Monday, May 14, 2012

The World's Impending Corporate Debt Wall

Updated October 22nd, 2012

Some months back, I posted an article that outlined the dangers of the world's overall sovereign, corporate and household debt levels in an posting entitled "The Debt Break Over Point - When is too much, too much?".  In this article, I noted that debt is a two-edged sword; while it is needed for economic expansion, debt growth of all types can quite quickly mount to levels that are unsustainable.  When these levels are reached, further increases in the amount of debt can actually cause economic contraction.  The world is finding itself very close or past the point of no return; the level of the world's total debt load has risen relentlessly over the past three decades from 167 percent of GDP in 1980 to 314 percent of GDP in 2010.

Over the past two years, the mainstream media has devoted many pages and a great deal of airtime to two debt issues; the increasingly alarming sovereign debt issue facing the world and the increasing levels of consumer indebtedness in Canada and other nations.  One issue that has pretty much received a pass has been the level of corporate debt.  Fortunately, Standard & Poor's has now released an analysis showing where the dangers of corporate debt may lie in the coming years in their "The Credit Overhang: Is A $46 Trillion Perfect Storm Brewing?".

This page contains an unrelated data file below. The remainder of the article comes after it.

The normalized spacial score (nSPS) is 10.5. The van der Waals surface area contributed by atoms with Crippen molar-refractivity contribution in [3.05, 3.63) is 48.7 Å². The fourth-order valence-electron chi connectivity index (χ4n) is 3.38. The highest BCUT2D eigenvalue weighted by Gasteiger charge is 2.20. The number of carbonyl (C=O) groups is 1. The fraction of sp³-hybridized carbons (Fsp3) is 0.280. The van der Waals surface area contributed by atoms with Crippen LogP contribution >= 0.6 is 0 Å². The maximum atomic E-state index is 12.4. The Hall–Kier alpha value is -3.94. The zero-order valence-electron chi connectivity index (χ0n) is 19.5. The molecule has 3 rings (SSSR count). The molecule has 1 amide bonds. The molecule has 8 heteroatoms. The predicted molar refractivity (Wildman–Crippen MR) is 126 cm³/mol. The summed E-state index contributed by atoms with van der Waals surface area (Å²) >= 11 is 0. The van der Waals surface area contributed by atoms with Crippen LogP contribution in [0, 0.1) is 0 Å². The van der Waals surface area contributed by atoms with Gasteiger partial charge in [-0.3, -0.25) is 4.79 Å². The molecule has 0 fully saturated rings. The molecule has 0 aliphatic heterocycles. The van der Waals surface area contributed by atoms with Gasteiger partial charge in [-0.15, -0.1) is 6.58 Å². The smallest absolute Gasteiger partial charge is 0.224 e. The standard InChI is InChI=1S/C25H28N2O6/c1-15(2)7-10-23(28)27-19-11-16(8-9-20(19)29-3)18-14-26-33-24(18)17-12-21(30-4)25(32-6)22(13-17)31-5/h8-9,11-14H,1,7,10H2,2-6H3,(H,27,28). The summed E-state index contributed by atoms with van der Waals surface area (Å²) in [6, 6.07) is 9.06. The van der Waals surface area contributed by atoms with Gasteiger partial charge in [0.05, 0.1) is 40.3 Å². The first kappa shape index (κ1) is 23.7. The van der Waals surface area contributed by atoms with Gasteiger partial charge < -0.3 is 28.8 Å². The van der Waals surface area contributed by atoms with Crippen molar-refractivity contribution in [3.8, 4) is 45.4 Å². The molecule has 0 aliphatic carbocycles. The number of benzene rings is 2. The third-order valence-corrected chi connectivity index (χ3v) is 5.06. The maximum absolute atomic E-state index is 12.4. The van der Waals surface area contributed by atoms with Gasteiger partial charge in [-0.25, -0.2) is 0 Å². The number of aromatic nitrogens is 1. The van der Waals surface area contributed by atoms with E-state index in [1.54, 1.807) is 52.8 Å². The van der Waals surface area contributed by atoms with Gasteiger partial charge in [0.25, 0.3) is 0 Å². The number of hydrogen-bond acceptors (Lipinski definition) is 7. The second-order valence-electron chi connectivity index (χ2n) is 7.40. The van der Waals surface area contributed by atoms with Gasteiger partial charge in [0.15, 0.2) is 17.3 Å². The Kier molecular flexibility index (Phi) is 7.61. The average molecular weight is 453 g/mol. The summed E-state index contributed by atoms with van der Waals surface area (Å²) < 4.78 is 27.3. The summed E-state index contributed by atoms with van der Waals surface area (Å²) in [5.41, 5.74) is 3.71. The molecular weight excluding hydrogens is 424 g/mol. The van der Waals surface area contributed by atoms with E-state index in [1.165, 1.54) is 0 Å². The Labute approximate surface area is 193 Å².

Standard & Poor's opens by noting that, over the period from 2012 to 2016, there is a huge "global wall" of nonfinancial corporate debt maturing.  On top of that, over the five year period, corporations will require additional debt to fund capital expansions.  Over the five year period, S&P estimates that corporations will require between $43 trillion and $46 trillion in debt refinancing and new debt.  To put this absolutely stunning number into perspective, according to the Economist Global Debt Clock, the world's current global public debt is $48.9 trillion as shown on this screen capture:

Here is a chart showing the new corporate debt that will be required over the next five years by geographic area (in millions of USD):

In total, the world's nonfinancial corporations will require between $12.875 trillion and $15.986 trillion, depending on how quickly corporate debt grows compared to growth in GDP.  Keep in mind that the entire sovereign debt of the United States, the world's most indebted nation in nominal terms, is  $15.7 trillion.

Here is a chart showing the current level of outstanding nonfinancial corporate debt by geographic region and by type of debt along with the 2011 GDP for each region:

Standard & Poor's estimates that three quarters of this outstanding debt will come due during the five year period between 2012 and 2016 with the developed economies of Europe, the United States and the United Kingdom responsible for 55 percent of the total.  China's nonfinancial corporate debt, while large compared to its GDP, consists largely of loans from state-owned banks to state-owned enterprises.

Here is a bar graph that quite graphically (weak pun) shows the height of the "debt wall" with new debt in green and the amount of debt rolling over in grey: